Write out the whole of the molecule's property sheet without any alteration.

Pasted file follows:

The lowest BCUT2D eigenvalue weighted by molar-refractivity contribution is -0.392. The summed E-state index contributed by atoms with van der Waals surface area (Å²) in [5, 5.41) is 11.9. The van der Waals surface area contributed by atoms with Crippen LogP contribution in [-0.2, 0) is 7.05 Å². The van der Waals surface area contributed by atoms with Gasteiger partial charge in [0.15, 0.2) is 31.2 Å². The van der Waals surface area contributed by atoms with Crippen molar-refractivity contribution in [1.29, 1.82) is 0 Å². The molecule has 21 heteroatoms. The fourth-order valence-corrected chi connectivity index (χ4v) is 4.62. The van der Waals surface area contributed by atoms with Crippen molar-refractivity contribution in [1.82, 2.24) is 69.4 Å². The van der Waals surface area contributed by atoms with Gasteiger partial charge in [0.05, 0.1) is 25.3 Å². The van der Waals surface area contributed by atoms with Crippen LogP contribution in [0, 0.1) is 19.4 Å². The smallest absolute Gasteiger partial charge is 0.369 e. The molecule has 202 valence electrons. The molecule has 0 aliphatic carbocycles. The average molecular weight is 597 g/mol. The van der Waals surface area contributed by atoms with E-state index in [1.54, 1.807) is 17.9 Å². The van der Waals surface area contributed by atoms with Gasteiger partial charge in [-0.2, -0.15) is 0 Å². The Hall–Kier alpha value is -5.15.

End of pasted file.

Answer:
The lowest BCUT2D eigenvalue weighted by molar-refractivity contribution is -0.392. The summed E-state index contributed by atoms with van der Waals surface area (Å²) in [5, 5.41) is 11.9. The van der Waals surface area contributed by atoms with Crippen LogP contribution in [-0.2, 0) is 7.05 Å². The van der Waals surface area contributed by atoms with Gasteiger partial charge in [0.15, 0.2) is 31.2 Å². The van der Waals surface area contributed by atoms with Crippen molar-refractivity contribution in [1.29, 1.82) is 0 Å². The molecule has 21 heteroatoms. The fourth-order valence-corrected chi connectivity index (χ4v) is 4.62. The van der Waals surface area contributed by atoms with Crippen molar-refractivity contribution in [1.82, 2.24) is 69.4 Å². The van der Waals surface area contributed by atoms with Gasteiger partial charge in [0.05, 0.1) is 25.3 Å². The van der Waals surface area contributed by atoms with Crippen LogP contribution in [0, 0.1) is 19.4 Å². The smallest absolute Gasteiger partial charge is 0.369 e. The molecule has 202 valence electrons. The molecule has 0 aliphatic carbocycles. The average molecular weight is 597 g/mol. The van der Waals surface area contributed by atoms with E-state index in [1.54, 1.807) is 17.9 Å². The van der Waals surface area contributed by atoms with Gasteiger partial charge in [-0.2, -0.15) is 0 Å². The Hall–Kier alpha value is -5.15.